Medellín is an example of progress. It has gone from being the most dangerous city in the world in the late 80s-90s at the height of the drug cartel’s reign of terror and subsequent paramilitary takeover, to being crowned the world’s most innovative city in 2012.
Most tourists stay in El Poblado which is a bit of a bubble, a more upmarket part of the city and the best area to be in at night, but still close to the metro to explore the real Medellín. On our first day we took the metro and cable car to Santo Domingo and then onwards to Parque Arvi. The metro system is an example of innovation within the city, with the free adjoining cable cars connecting the poorer neighbourhoods and cutting travel time for residents that previously had to walk down the mountainside.
The view of the city as the cable car rose was incredible. A sprawling mass of buildings in a deep valley, far from the look of El Poblado where we’d been staying.
If there’s only one thing you do in Medellín, take the Real City Walking Tour. It’s free but you have to book a spot 2 days before online as it’s so popular. It was one of the best tours we’ve done anywhere, a really honest and emotional account of Medellín’s history and hopes for the future.
Our guide Juan was great, he had personally suffered tragedy at the hands of the cartel and his love for his city was evident. He wouldn’t mention Pablo Escobar by name and only referred to him as “the famous criminal” because if the local people heard him talking about him without context, they would get mad.
And who can blame them? After the years of violence and misery Escobar inflicted on this city, his life is being glamourised and people come here thinking of him as a Robin Hood style character, with tours tailored to his life and the “good” things he did. It’s true he built schools and gave money to the people in his poorer neighbourhood, they still think of him as somewhat of a hero, but that doesn’t make up for the thousands of lives that were lost due to him.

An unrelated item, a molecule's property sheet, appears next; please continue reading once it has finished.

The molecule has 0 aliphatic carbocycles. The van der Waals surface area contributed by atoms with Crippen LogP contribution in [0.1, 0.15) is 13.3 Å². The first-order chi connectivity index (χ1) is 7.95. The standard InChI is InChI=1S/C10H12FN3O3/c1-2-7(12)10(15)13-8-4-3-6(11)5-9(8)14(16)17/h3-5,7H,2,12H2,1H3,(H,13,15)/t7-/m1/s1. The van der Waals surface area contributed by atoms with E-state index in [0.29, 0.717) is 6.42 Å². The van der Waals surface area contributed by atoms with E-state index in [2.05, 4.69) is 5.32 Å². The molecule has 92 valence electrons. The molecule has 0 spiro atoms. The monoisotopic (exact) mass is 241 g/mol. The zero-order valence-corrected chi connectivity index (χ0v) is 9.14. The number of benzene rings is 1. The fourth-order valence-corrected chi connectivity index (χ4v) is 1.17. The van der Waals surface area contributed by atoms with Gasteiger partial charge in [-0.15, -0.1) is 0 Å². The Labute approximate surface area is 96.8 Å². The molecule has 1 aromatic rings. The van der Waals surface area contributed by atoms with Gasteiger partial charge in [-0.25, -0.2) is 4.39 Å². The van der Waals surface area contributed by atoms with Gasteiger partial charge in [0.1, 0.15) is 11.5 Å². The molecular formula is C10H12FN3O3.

The city tour goes into downtown Medellín and areas that we perhaps wouldn’t have visited on our own. The locals were fascinated with the Gringos and many people came up to us saying “Welcome to Medellín” and “Thank you for visiting my city!” Never have we felt so welcome in a city in any country before.
Everywhere we went Juan would tell us a story of how a bomb had gone off here or someone had been shot there, it was really difficult to imagine just how dangerous this city used to be. But it wasn’t all bad stories, the innovation of the metro cable car system and the outdoor escalators in the poorer San Javier neighbourhood, the regeneration of crime ridden squares to peaceful plazas, the donation of sculptures by Medellín’s famous artist Fernando Botero and funny stories about Paisas (what people from the city call themselves) and their self-confessed arrogance. There was a real sense of hope and pride in their city.
Medellín wants to forget the past and look to the future, and it seems a pretty bright one to us.